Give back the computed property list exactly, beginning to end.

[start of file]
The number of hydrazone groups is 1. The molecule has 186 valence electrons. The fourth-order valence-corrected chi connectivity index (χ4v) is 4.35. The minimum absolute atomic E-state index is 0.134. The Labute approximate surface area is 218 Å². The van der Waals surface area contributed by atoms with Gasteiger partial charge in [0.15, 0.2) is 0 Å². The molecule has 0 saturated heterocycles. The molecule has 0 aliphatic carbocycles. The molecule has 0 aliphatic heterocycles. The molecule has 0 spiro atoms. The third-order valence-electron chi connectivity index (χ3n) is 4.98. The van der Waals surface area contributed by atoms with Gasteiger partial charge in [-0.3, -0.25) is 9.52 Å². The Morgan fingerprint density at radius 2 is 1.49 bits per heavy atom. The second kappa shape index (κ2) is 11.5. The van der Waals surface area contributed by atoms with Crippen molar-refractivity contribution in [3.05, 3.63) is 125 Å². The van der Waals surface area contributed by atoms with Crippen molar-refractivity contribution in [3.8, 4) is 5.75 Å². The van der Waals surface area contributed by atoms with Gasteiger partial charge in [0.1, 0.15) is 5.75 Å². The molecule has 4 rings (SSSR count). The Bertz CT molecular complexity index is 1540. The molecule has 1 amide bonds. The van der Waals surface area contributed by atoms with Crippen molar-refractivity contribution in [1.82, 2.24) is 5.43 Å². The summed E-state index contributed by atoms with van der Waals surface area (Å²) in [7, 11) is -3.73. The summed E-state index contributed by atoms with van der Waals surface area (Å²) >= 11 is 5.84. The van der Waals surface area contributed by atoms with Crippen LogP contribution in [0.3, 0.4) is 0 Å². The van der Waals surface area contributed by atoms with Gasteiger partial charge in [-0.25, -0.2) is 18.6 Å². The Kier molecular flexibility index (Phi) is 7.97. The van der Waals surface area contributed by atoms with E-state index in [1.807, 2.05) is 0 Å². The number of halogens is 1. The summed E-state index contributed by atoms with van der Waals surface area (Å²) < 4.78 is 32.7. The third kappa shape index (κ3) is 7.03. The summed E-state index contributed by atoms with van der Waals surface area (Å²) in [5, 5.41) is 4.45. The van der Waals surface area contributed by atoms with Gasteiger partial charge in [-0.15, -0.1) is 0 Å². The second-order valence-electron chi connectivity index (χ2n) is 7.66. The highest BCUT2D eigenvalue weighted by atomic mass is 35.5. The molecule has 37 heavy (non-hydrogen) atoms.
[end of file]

The number of hydrazone groups is 1. The molecule has 186 valence electrons. The fourth-order valence-corrected chi connectivity index (χ4v) is 4.35. The minimum absolute atomic E-state index is 0.134. The Labute approximate surface area is 218 Å². The van der Waals surface area contributed by atoms with Gasteiger partial charge in [0.15, 0.2) is 0 Å². The molecule has 0 saturated heterocycles. The molecule has 0 aliphatic carbocycles. The molecule has 0 aliphatic heterocycles. The molecule has 0 spiro atoms. The third-order valence-electron chi connectivity index (χ3n) is 4.98. The van der Waals surface area contributed by atoms with Gasteiger partial charge in [-0.3, -0.25) is 9.52 Å². The Morgan fingerprint density at radius 2 is 1.49 bits per heavy atom. The second kappa shape index (κ2) is 11.5. The van der Waals surface area contributed by atoms with Crippen molar-refractivity contribution in [3.05, 3.63) is 125 Å². The van der Waals surface area contributed by atoms with Crippen molar-refractivity contribution in [3.8, 4) is 5.75 Å². The van der Waals surface area contributed by atoms with Gasteiger partial charge in [0.1, 0.15) is 5.75 Å². The molecule has 4 rings (SSSR count). The Bertz CT molecular complexity index is 1540. The molecule has 1 amide bonds. The van der Waals surface area contributed by atoms with Crippen molar-refractivity contribution in [1.82, 2.24) is 5.43 Å². The summed E-state index contributed by atoms with van der Waals surface area (Å²) in [7, 11) is -3.73. The summed E-state index contributed by atoms with van der Waals surface area (Å²) >= 11 is 5.84. The van der Waals surface area contributed by atoms with Crippen LogP contribution in [0.3, 0.4) is 0 Å². The van der Waals surface area contributed by atoms with Gasteiger partial charge in [-0.25, -0.2) is 18.6 Å². The Kier molecular flexibility index (Phi) is 7.97. The van der Waals surface area contributed by atoms with E-state index in [1.807, 2.05) is 0 Å². The number of halogens is 1. The summed E-state index contributed by atoms with van der Waals surface area (Å²) < 4.78 is 32.7. The third kappa shape index (κ3) is 7.03. The summed E-state index contributed by atoms with van der Waals surface area (Å²) in [5, 5.41) is 4.45. The van der Waals surface area contributed by atoms with Gasteiger partial charge in [-0.15, -0.1) is 0 Å². The second-order valence-electron chi connectivity index (χ2n) is 7.66. The highest BCUT2D eigenvalue weighted by atomic mass is 35.5. The molecule has 37 heavy (non-hydrogen) atoms.